• In scenarios where decisions made by AI systems need to be justified or explained, such as in credit scoring or medical diagnostics, the combination of ZKPs and blockchain can provide necessary assurances about the data and processes used without compromising sensitive information. 

  • Facilitating Collaborative AI Development: 
    • ZKPs enable multiple parties to contribute data to AI models securely and privately. This collaborative approach, bolstered by the trust mechanisms of ZKPs and blockchain, can accelerate AI innovation by allowing diverse data sources to be used collectively, broadening the scope and applicability of AI solutions. 

Privacy on Public Blockchains: 

  • The immutable and public nature of data stored on a blockchain is a defining and often beneficial feature, this feature can become an issue in transactions that require privacy. For more on the challenges and opportunities presented by the transparent nature of public blockchains, check out our previous Blockchain Brief on blockchain privacy.  

    • Private Transactions: ZKPs are used in blockchains for privacy-preserving transactions that keep details like monetary amounts and participant identities private.  ZKPs can keep this information private while verifying that users are not participating in illicit activity or transacting with sanctioned entities.  

    • Private Exchange and Settlement of Digital Assets: ZKPs ensure the privacy of transactions and participants during the exchange of digital tokens, such as equity tokens. This is crucial for both centralized and decentralized exchanges, allowing for efficient and private asset settlement. As more real-world assets (RWAs) like real estate and high-valuable collectibles are tokenized and more transactions involving RWAs are conducted on-chain, this efficiency and privacy is paramount.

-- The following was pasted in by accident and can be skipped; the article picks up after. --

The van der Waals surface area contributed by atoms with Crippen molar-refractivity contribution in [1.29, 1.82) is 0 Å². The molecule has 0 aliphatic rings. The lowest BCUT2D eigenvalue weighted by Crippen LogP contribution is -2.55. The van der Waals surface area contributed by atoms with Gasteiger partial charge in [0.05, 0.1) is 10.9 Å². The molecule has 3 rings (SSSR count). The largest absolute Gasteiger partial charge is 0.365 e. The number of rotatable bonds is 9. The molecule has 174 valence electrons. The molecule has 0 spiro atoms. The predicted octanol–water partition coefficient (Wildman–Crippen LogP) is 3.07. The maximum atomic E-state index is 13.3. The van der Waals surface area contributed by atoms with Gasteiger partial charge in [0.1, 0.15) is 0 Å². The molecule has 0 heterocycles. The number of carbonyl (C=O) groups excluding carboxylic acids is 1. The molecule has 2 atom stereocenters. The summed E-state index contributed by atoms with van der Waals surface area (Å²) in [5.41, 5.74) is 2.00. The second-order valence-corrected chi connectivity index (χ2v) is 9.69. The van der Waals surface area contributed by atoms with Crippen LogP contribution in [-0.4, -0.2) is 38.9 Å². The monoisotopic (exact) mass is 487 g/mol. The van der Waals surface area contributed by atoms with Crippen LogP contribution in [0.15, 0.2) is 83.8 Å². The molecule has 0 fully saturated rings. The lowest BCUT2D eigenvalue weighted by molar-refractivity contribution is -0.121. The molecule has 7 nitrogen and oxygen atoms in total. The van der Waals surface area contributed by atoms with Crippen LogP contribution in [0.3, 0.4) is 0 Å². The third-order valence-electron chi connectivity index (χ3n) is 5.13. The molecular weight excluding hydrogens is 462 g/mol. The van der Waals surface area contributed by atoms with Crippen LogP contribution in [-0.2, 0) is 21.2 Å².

Scalable Ethereum Layer 2 Rollups: 

ZKPs, through methods like zero-knowledge rollups (ZK-rollups), are highly secure and scalable Layer 2 solutions on Ethereum that facilitate faster, more efficient transactions. If you need a refresher on the difference between a Layer 1 and Layer 2 blockchain before we dive deeper into the current state of ZK rollups, be sure to check out our previous Blockchain Brief where we break it down.

Oracle-Enhanced Verifiable Computations: 

  • In decentralized oracle networks, ZKPs can be leveraged for verifiable computations related to off-chain data points. As explained in a previous Blockchain Brief, blockchain oracles provide smart contracts with access to external data and computation results. Using ZKPs in this context ensures the integrity and confidentiality of the data processed by the oracles. Relevant off-chain data points include:Financial Data: Verifying stock prices or foreign exchange rates for use in smart contracts without revealing sensitive market data. 

  • Supply Chain Information: Confirming the authenticity of supply chain events like product manufacturing or shipping status without disclosing proprietary details. 

  • Real-World Events: Maintaining data privacy while validating outcomes of real-world events, like sports results and election outcomes, that impact contract executions Weather Data: Securely integrating weather information for agriculture-related smart contracts without full data exposure.  

Internet of Things (IoT): 

  • Securing IoT device communications and reducing data transmission through ZKPs enhances both privacy and efficiency in interconnected devices. 

Supply Chains: 

  • ZKPs can authenticate compliance and origin in supply chain management without revealing sensitive data, which is crucial for businesses that wish to keep supplier information confidential. 

These diverse applications across sectors underscores the significance of ZKPs in addressing privacy and security challenges in the digital age by offering robust solutions for secure, private, and efficient digital interactions.